The key to the falseness of that statement is "reasonably." Bulimia is not reasonable. It is not reasonable to spend several hours by yourself jamming your body with food, then bending over a toilet bowl and forcing yourself to vomit. My "disease" - I will call it that for the sake of this response - wants me to be a skeleton. Anything above "skeletal" is "fat." It also wants me dead. But that's another story.

Author's good intentions aside - last night, at midnight, I had my first full-blown binge at midnight after three days of intermittent fasting.

Why did I do this?

I don't know. I was lonely. I haven't been touched by a human being in almost two months, since me and my girlfriend broke up. I was out at the bookstore last night and several nice-looking women smiled at me, I smiled back, but did not say "Hi" or make any attempt to chat. Too shy. Don't want a "hook up." Whatever, I didn't say anything, and went home alone, and what happened happened.

Aside from that, the food was ORGASMIC. It wasn't even "binge food." It just was lovely...and I wanted more lovely. More good feelings. More explosion of taste in my mouth.

I cannot eat late at night - I have a hiatus hernia and I will regurgitate in the night, and the food sometimes goes into my lungs and makes my night a hell of coughing in vain. I know this. I ate anyway. Small bits which became large bits. That's how it happens. You overeat by one chip, and you say "Well, I guess I am going to vomit. But if I'm going to that, might as well take the brakes off and fill 'er up."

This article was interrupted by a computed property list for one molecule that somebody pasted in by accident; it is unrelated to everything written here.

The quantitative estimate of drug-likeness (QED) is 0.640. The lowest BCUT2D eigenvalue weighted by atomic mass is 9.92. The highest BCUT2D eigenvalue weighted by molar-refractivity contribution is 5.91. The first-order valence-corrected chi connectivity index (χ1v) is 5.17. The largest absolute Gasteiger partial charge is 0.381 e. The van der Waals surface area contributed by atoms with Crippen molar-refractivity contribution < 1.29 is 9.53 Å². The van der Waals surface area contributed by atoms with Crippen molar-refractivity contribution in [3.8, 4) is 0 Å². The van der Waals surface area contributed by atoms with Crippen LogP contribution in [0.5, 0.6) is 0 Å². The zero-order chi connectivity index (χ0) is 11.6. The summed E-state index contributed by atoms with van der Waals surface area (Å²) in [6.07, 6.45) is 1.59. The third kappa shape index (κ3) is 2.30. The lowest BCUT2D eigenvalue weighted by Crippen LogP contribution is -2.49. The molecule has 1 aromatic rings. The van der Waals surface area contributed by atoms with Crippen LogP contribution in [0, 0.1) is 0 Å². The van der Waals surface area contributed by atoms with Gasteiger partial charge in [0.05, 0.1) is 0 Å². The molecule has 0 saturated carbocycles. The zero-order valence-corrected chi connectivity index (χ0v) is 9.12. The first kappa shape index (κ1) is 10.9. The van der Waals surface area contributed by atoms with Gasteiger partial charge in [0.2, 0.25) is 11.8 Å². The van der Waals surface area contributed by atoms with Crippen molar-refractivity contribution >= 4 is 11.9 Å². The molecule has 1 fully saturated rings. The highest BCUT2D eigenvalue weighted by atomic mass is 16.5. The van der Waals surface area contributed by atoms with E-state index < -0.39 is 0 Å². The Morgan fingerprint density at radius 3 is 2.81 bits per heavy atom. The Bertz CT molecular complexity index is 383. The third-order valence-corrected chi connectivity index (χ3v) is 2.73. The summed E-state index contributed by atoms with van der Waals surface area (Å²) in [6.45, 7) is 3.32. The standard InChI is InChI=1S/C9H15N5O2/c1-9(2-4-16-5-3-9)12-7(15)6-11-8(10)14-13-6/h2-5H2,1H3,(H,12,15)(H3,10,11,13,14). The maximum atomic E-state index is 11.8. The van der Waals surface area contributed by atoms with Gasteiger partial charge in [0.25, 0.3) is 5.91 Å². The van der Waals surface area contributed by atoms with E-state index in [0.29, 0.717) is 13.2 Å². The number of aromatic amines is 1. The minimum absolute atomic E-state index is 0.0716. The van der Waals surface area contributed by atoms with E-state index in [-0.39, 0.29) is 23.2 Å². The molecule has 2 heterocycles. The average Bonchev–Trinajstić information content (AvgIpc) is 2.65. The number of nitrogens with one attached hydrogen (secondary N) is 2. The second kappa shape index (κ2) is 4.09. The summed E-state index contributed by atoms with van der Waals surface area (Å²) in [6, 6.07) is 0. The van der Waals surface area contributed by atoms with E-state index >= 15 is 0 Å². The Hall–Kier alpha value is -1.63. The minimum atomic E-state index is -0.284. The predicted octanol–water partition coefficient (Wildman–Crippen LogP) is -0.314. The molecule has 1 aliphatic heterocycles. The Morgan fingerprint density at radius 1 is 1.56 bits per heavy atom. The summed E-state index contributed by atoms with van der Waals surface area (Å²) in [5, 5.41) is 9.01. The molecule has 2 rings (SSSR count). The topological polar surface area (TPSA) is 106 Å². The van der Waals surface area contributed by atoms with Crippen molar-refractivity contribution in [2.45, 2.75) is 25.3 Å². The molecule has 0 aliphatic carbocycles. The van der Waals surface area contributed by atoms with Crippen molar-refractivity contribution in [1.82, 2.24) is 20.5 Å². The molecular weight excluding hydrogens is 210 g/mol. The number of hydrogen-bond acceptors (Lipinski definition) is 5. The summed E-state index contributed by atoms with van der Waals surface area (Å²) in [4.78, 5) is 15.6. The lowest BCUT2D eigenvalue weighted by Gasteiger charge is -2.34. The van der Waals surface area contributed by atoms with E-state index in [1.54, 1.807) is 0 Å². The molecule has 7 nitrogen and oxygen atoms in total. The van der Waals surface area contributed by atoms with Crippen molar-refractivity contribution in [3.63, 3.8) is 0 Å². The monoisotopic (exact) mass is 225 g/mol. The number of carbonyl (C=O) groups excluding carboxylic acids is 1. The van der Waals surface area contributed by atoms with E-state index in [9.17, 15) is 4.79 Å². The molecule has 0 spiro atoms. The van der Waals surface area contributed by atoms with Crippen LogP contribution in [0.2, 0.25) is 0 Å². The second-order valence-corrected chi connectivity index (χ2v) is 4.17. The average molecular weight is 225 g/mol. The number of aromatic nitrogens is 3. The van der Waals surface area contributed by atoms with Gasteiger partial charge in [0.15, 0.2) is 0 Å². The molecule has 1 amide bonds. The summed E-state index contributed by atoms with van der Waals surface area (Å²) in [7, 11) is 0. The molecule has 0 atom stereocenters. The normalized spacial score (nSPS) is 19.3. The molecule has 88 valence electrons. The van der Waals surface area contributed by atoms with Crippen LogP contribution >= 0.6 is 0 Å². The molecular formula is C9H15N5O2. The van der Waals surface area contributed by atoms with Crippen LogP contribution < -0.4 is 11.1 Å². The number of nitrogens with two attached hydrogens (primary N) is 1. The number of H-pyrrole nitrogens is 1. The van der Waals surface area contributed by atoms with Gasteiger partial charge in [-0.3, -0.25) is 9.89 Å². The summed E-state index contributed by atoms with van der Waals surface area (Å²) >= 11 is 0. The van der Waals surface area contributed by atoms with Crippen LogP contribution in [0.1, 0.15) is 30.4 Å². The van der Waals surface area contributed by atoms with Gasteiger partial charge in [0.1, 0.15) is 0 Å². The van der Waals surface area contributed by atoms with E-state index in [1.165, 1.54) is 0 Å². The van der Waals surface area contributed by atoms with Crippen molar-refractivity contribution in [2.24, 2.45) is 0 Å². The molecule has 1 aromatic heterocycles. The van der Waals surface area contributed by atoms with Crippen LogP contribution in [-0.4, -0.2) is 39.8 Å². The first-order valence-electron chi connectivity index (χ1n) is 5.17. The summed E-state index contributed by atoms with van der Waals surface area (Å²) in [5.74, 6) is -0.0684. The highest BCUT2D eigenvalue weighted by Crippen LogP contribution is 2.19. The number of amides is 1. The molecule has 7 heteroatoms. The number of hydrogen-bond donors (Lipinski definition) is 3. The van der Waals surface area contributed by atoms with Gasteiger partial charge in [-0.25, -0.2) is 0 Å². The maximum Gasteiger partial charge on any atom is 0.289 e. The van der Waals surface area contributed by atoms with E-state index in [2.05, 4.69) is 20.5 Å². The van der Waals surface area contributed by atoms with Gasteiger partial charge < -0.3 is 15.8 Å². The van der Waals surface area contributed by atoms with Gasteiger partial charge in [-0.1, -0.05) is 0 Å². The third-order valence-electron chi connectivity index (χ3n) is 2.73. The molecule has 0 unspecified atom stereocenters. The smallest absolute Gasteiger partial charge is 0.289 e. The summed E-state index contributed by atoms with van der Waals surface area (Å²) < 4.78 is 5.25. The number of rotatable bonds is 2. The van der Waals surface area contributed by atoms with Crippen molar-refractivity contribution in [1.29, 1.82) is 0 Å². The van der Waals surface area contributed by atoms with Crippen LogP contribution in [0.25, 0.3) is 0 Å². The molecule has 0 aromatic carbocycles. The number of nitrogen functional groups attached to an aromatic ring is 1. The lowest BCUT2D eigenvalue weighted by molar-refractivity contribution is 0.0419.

So I had to get the food up, and I did, and I felt much, much better. I went to blissful sleep.

This morning I woke up and realized I had blown two months, but I am going to keep up the intermittent fasting - and not going to overeat at night, even health food.

Try, try again, thank you for listening.
-2 # Reply to Yes, it leads to relapsepinkjoanna 2016-09-25 09:52
Dear Guest,

Thank you for sharing your experience. I hope your story helps you and others.

Please read your comment again in about a week or more. You may have more insight into your binge with a little distance from the event.

I'm sorry you are in such pain. Being a slave to an eating disorder's commands is horrible.

I invite you to look deeper. Intermittent fasting sets up what your body considers famine conditions. You will feel a biological imperative to binge when you can.

Also, you associate your binge to sexual activity. This is not uncommon. An insightful book I read in the 80's referred to the oral/vagina equation.

If you take your concentration off your body and your food intake and move your attention to your needs for safety, love, and care you may find yourself on a lasting healing path.

Eating more or eating less won't get you there. Recovery work will. Are you working with a psychotherapist? I hope so. Good luck. I wish you well on your journey.

Joanna Poppink